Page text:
Forgot to send us your mishloach manot ideas? Tell us about them in the comments.
Hamantaschen from Amy Mates
Amy writes: This recipe was given to me by my mother, taught to her by a kindly neighbor, Mrs. Bailen, on Norfolk Street on the Lower East Side in the 1930’s after her own mother had died and she became the one in charge of all the cooking. We all loved these as kids, and for many years my mom would send delicately wrapped ‘hummies’ to her children across the country, and even to her ‘machatunim’ after I was married. (The original recipe called for cooked pitted prunes, and it took my Great Aunt Bea to tell my mother in the l950’s that in America you can buy a ready made jar of Lekvar and save yourself a lot of work.)
On Purim, the standard Jewish holiday cliffnote, “They tried to kill us, we won, let’s eat” gets a special addition: “Let’s help other people eat, too.” Purim, which starts Saturday night and goes through Sunday, is a holiday that not only requires a banquet (se’udah), but also that we send gifts of good food to our friends, and help out the less fortunate in our community, as per Mordecai’s specific request in the book of Esther: “And Mordecai wrote these things, and sent letters to all the Jews…that they should make them days of feasting and gladness, and of sending food one to another, and gifts to the poor.”(Esther 9:20-22)
What kind of a gift is food? Unlike other presents, food disappears once consumed (in this case, often leaving a trail of hamentaschen crumbs). Yet a gift of food — cookies, cakes, fruits, nuts and other treats are common on this holiday — sends two special messages that are appropriate for a day of celebrating our success escaping national collapse. Food keeps our physical bodies alive and is also a celebration of life, having within it the capacity to elevate the basic experience of eating into one of delight and joy. Giving the gift of food says at once: “I don’t want you to be hungry” and “I want you to really enjoy life.” In the face of the grim story of Purim, not only should we note that we’re indeed still alive enough to eat — we should revel in it.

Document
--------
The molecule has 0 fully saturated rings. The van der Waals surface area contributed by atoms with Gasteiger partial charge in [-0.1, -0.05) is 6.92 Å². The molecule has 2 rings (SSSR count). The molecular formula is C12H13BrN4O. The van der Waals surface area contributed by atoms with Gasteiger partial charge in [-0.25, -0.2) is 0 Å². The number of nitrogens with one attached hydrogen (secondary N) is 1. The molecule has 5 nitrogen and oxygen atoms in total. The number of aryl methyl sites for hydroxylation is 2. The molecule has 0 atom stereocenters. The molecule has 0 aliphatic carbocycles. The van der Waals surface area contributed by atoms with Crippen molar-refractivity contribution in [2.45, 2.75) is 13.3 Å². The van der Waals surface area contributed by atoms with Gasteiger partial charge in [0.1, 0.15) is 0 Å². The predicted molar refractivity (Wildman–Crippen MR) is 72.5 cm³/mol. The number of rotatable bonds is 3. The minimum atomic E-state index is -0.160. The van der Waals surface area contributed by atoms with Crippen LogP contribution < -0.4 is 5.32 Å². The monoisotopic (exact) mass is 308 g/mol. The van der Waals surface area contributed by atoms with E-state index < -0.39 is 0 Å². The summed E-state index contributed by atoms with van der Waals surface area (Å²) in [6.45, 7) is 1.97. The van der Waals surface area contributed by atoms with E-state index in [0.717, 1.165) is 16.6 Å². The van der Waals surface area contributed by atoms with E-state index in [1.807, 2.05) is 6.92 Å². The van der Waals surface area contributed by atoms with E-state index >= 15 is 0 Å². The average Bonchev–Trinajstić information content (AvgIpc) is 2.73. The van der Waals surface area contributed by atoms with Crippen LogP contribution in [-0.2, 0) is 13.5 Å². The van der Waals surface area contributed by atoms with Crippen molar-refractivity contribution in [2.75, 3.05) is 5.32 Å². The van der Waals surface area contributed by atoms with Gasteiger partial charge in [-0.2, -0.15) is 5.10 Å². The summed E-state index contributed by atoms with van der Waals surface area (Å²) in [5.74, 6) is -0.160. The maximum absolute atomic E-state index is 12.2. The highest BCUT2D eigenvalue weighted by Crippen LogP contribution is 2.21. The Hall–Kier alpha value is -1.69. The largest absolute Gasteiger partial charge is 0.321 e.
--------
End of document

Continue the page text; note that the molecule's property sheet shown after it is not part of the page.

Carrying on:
Chef Eldad Shem Tov, who trained with some of Europe’s best chefs, is trying to bring Israelis inventive upscale culinary options like never before. But will his Jaffa-based food experiment survive? Haaretz reports.
New York Times Op-Ed page connects Denmark’s blazing innovation in food and new green technologies. René Redzepi, the chef at Copenhagen-based Noma, one of the world’s best restaurants, is married to Jewish woman. And while you will find local scurvy grass on the menu, you may find some hyper-local treyf too.
In the summer of 2010 kosher-observant whisky drinkers were surprised to hear that the OU had just certified three scotches from the LVMH Group (Moët Hennessy - Louis Vuitton) — Glenmorangie Original, Glenmorangie Astar and Ardbeg. These were three among many with no heksher that had long been enjoyed by minyans and at Jewish celebrations across the world.
There seems little halahic rationale for certification. By law, custom and practice scotch whisky must be produced solely from malt, barley and water with the intercession of some distiller’s yeast. No animals are harmed in the process, cultic practices are not invoked and adulteration of the spirit would be a shande to the distillery (though they might not use that word).